Movie review: ‘Room 237’ explores odd theories behind ‘The Shining’
Published: April 11, 2013 02:36PM
Updated: April 11, 2013 02:45PM
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Courtesy photo A VHS machine playing "The Shining," an image from the documentary "Room 237."

Did you know “The Shining” is really a treatise on the brutality against American Indians? Or that it’s director Stanley Kubrick’s tacit confession to his role in faking the Apollo moon landings? Or that ­— like everything must eventually must be, according to Godwin’s Law — it’s really about Hitler?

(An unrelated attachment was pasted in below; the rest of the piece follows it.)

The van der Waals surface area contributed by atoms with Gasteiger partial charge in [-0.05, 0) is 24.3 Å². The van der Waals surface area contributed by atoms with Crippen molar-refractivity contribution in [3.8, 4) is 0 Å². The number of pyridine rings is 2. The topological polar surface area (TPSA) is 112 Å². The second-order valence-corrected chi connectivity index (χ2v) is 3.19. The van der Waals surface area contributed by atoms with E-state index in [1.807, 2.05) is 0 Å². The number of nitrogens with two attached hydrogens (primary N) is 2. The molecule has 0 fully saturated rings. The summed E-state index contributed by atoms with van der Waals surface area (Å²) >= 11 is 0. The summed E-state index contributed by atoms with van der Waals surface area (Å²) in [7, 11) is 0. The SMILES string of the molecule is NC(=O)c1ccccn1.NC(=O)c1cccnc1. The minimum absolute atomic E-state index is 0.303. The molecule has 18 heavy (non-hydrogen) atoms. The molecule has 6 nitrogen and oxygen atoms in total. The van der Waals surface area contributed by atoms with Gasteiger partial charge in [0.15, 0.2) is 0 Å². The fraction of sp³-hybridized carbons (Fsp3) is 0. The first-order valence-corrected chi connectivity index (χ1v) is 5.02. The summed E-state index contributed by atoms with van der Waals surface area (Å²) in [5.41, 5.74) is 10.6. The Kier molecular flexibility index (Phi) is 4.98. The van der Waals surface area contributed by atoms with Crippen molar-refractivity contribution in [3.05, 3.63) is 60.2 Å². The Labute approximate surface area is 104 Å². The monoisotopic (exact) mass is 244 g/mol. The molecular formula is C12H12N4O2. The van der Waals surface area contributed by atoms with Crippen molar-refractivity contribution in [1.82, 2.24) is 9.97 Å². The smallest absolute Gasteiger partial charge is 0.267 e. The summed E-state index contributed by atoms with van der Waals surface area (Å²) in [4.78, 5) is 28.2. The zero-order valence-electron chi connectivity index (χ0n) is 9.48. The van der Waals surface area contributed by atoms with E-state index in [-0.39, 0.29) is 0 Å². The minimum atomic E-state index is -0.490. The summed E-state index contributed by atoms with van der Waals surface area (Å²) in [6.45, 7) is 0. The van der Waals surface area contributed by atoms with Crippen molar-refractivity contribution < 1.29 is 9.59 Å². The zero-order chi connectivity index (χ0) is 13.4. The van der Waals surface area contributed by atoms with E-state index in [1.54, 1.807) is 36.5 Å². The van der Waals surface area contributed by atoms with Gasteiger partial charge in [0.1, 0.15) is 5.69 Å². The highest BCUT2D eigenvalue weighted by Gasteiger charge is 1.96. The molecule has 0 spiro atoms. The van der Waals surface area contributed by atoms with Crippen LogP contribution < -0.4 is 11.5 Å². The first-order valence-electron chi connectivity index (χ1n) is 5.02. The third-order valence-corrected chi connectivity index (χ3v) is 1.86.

Those are some of the off-the-wall theories put forward by the people interviewed in director Rodney Ascher’s loopy documentary “Room 237.” It’s ridiculous the depths to which these obsessive fans have sought out subtext at the expense of the movie’s actual text.

Ascher uses footage from “The Shining” and other Kubrick films (and, for reasons made clear as it goes, recycled clips from films ranging from Hitchcock’s “Spellbound” to Spielberg’s “Schindler’s List”) to illustrate these theories, inventing a transfixing examination of movie love taken to extremes.

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‘Room 237’

Opens today at the Tower Theatre; not rated, but probably R for violent images, nudity and sexuality; 102 minutes. (The Tower also will screen “The Shining” at 9:15 p.m. each night this week, except Tuesday.)